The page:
Facebook page fights the Housing Office

A Facebook page for international students to complain about housing is growing. The page’s goal: ‘Lower rent, better service and fair treatment.’

It’s a grim scene: wall paper, speckled with brown mould, is peeling off the ceiling, lit by fluorescent lights. A small metal showerhead is the actual culprit of the photo – it’s clogged with calcium, causing the water to flow sporadically. Next, photos taken in the Diaconessen house reveal mould dramatically splashed on a window. The latest addition is a photo of mouse trap in the corner of a student room at Winscho.

The photos are from the Experiences from Groningen’s Housing Office Facebook page which has 290 likes after being online for two weeks. It’s getting a lot of attention. ‘People from the student political parties want to meet to talk about it’, says Tom (not his real name), one of the page’s founders.

Ungrateful tenant

Student housing in Groningen

In Groningen, the average size and price of a student room is 21 meters squared and 400 euros a month – 18.50 euros per square meter. In comparison, single rooms in the international student houses typically cost 388, and the smallest rooms are about 13 meters squared – 29 euros per meter squared. Not only do the rooms cost more for less space, but the condition that the rooms and the shared facilities are in make internationals feel that they’re not getting what they’re paying for.

The Housing Office explains the high pricing, because it has to pay the rent for all rooms in the buildings they own, including empty rooms, due to the short stay status of the housing.

All of the students running the page live in international housing, but Tom’s not actually worried about the Housing Office knowing who he is – he has visited them in person several times.

He is concerned about the owner of the apartment he’s planning to move into in February seeing him as an ungrateful tenant because of the page, though. It was looking for his next room that made him realize that pricing on the private market was more cost effective than what most students get through the Housing Office.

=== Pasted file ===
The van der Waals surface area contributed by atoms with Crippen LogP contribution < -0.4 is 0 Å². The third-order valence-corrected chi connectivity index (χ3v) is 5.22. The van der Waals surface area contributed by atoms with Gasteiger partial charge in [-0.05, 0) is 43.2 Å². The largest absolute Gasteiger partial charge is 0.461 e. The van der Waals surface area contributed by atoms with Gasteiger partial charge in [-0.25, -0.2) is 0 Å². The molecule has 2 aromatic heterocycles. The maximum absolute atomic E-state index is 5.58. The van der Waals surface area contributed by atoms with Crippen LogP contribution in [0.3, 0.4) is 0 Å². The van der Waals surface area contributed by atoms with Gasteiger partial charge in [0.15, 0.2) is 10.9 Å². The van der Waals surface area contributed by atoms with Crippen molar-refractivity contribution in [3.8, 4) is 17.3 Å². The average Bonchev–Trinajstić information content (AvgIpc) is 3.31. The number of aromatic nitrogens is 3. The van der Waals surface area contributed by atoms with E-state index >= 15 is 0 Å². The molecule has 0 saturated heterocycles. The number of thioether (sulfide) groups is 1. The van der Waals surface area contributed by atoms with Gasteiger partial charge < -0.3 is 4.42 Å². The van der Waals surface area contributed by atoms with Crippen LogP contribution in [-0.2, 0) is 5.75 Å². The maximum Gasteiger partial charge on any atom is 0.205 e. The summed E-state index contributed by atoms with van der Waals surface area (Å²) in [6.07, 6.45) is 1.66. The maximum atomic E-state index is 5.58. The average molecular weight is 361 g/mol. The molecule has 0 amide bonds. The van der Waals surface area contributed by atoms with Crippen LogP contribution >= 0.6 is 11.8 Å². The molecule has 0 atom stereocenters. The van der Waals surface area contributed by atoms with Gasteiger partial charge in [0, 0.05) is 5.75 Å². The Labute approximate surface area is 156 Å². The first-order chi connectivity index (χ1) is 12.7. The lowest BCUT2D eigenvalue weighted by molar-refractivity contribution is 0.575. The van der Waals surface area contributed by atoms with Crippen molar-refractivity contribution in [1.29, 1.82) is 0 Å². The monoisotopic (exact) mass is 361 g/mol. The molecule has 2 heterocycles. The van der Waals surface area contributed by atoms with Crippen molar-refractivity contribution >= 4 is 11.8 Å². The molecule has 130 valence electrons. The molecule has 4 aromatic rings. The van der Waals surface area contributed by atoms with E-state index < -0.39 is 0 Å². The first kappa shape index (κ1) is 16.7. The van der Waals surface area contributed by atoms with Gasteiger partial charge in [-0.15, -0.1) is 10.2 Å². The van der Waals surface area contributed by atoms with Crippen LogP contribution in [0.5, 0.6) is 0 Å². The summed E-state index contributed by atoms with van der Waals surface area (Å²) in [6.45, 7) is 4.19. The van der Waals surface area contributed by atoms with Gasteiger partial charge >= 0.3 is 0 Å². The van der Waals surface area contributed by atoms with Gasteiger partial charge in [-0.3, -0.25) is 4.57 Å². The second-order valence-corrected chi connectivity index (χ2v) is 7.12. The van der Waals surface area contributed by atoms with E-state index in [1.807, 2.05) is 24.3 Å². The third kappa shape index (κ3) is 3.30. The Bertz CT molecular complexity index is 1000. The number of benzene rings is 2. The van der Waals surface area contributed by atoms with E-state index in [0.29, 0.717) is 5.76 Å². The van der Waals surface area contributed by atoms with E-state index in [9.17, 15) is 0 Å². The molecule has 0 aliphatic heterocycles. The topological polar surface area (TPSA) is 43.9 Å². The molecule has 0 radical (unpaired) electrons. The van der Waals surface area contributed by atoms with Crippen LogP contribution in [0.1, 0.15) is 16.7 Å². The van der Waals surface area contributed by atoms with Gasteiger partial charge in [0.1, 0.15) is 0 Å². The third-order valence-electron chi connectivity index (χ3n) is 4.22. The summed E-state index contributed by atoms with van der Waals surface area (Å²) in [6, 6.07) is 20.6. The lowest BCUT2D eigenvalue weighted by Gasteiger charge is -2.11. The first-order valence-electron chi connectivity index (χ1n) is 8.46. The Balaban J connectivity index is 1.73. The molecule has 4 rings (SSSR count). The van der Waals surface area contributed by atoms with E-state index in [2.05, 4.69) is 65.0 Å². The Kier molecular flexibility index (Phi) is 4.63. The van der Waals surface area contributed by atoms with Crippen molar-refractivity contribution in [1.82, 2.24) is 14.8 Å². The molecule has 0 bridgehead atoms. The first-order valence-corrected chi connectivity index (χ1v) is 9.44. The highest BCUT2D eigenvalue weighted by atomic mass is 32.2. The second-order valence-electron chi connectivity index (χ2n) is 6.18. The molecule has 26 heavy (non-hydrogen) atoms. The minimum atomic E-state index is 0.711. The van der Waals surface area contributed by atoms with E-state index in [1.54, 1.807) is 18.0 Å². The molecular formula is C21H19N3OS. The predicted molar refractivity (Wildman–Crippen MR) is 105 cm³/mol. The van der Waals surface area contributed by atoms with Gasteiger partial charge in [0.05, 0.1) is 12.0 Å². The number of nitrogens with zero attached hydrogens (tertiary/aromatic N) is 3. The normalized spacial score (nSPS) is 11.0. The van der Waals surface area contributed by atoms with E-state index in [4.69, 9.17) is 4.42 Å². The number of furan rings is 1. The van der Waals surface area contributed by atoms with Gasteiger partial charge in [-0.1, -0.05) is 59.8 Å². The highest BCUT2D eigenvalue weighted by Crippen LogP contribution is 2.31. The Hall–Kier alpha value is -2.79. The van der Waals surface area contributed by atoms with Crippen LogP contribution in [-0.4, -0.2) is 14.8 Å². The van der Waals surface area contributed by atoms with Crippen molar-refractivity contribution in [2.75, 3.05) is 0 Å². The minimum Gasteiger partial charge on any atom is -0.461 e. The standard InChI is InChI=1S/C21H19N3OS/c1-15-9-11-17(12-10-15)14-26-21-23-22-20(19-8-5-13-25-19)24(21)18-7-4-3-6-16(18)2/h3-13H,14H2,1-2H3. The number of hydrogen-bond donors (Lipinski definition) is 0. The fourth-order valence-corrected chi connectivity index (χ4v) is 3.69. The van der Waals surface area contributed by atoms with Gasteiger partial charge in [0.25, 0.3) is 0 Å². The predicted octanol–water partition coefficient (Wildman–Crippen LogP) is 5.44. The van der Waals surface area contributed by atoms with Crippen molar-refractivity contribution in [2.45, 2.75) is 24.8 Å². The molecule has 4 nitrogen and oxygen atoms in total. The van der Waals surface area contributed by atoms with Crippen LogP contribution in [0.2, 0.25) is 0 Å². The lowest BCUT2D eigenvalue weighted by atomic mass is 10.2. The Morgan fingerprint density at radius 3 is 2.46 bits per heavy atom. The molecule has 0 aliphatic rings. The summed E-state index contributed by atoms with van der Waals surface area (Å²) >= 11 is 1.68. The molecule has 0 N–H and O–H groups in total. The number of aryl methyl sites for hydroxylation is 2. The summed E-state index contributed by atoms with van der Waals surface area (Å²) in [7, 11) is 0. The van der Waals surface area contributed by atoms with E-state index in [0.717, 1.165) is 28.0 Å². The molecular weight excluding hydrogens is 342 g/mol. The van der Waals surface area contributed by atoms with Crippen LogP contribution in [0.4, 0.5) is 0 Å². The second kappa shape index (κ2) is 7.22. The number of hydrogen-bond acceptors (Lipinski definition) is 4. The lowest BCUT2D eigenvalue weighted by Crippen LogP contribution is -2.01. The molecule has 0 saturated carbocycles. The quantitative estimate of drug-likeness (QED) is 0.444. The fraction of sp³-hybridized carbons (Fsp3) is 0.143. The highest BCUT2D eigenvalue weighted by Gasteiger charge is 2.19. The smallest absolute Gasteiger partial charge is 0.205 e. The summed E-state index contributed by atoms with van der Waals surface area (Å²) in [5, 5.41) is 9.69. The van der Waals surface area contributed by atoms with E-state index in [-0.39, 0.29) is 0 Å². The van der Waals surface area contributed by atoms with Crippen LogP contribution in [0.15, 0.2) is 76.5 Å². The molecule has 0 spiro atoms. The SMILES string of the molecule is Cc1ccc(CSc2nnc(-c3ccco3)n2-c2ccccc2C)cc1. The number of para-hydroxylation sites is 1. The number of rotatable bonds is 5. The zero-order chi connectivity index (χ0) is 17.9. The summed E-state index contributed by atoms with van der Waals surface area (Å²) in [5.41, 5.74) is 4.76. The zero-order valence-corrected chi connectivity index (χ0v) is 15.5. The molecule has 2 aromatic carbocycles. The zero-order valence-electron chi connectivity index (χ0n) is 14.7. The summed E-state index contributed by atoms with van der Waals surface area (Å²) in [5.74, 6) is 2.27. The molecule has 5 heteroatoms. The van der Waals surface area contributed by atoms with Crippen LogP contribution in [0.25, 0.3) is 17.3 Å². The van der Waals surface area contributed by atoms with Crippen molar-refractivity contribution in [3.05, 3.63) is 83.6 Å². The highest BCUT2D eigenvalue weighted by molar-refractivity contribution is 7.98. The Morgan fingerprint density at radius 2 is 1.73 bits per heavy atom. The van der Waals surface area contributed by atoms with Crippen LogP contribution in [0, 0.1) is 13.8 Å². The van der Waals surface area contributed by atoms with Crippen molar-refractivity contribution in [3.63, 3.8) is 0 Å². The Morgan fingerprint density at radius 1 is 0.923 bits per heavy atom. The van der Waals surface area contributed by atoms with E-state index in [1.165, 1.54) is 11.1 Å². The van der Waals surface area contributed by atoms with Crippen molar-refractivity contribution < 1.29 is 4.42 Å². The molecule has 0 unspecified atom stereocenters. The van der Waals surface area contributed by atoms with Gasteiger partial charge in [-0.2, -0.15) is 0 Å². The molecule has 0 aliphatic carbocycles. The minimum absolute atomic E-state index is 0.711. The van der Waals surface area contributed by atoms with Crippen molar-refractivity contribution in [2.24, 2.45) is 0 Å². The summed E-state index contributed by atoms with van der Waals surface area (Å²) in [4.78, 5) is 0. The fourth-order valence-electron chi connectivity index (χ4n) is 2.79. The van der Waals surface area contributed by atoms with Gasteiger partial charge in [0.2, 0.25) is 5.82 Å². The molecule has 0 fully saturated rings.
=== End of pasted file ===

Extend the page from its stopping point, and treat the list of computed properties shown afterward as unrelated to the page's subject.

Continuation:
Just pissed

‘When I started the page, I was just pissed’, he says, ‘but suddenly, 200 people joined in two days. A lot of people sent me private messages, but didn’t want to publish them.’ Students feel frustrated, but don’t want to get their student managers, who live alongside them in the houses, in trouble. They like the managers, yet they don’t feel they can do much to fix things.

There’s a pattern: students go to their managers who promise to contact the Housing Office, but there seems to be no timely follow up. If they do respond, students often find it deliberately vague, ‘so we cannot hold up anything against them.’

Moldy shower walls

Moldy shower walls, mice, broken elevator buttons, uncontrollable water temperature, unreliable wifi, unexplained drilling and misleading claims about whether rooms are carpeted or not are among the complaints. Still, students say they would be willing to pay the fairly high rental prices if they were getting what they pay for. Alternatively, they could accept gross showers and limited internet access if it didn’t cost so much. ‘Either raise the service standards and fix the problems, or lower the rent.’

Many international students hesitate to complain at all. ‘It’s the human instinct not to admit that you got ripped off and not fight the system. But I’ve lived in many places and I’m not a 19-year-old coming from a very different country’, Tom says.

Well aware

Jeroen Boonstra, manager of the Housing Office, is well aware of the page’s existence. ‘We are sorry that they made a Facebook page out of it’, he says. ‘We are always willing and wanting to follow the interests of our lessees, and they can come directly to our office to discuss matters. If items are broken, we will of course repair them.’

‘Groningen is amazing, but housing has become a joke’

That was not Tom’s experience. Although he feels that Boonstra himself is approachable, he avoids making promises of when exactly things will get fixed. But Boonstra insists that following the chain of command gets things done. ‘So first, please report to the student manager, and if they cannot deal with the problem, they can come to the office and we will assign it to one of the housing associations.’

Solve complaints

‘We take all complaints seriously, let me say that very clearly’, he continues. ‘And we cannot see inside the rooms, so if people don’t address their issues to us, then we cannot help solve them. The Housing Office is really willing to solve the complaints.’

As for the messes in the common areas, Jeroen explains, ‘We have a cleaning schedule which means that, three times a week, the common areas will be cleaned. But the students have their own responsibility to clean the house as well.’ He adds that if a cleaning service was hired more often, the rent would be even more expensive.

That’s why Tom is moving out after only 5 months in Housing Office accommodations. ‘Groningen is amazing, the university is amazing and the partying too, but housing has become a joke.’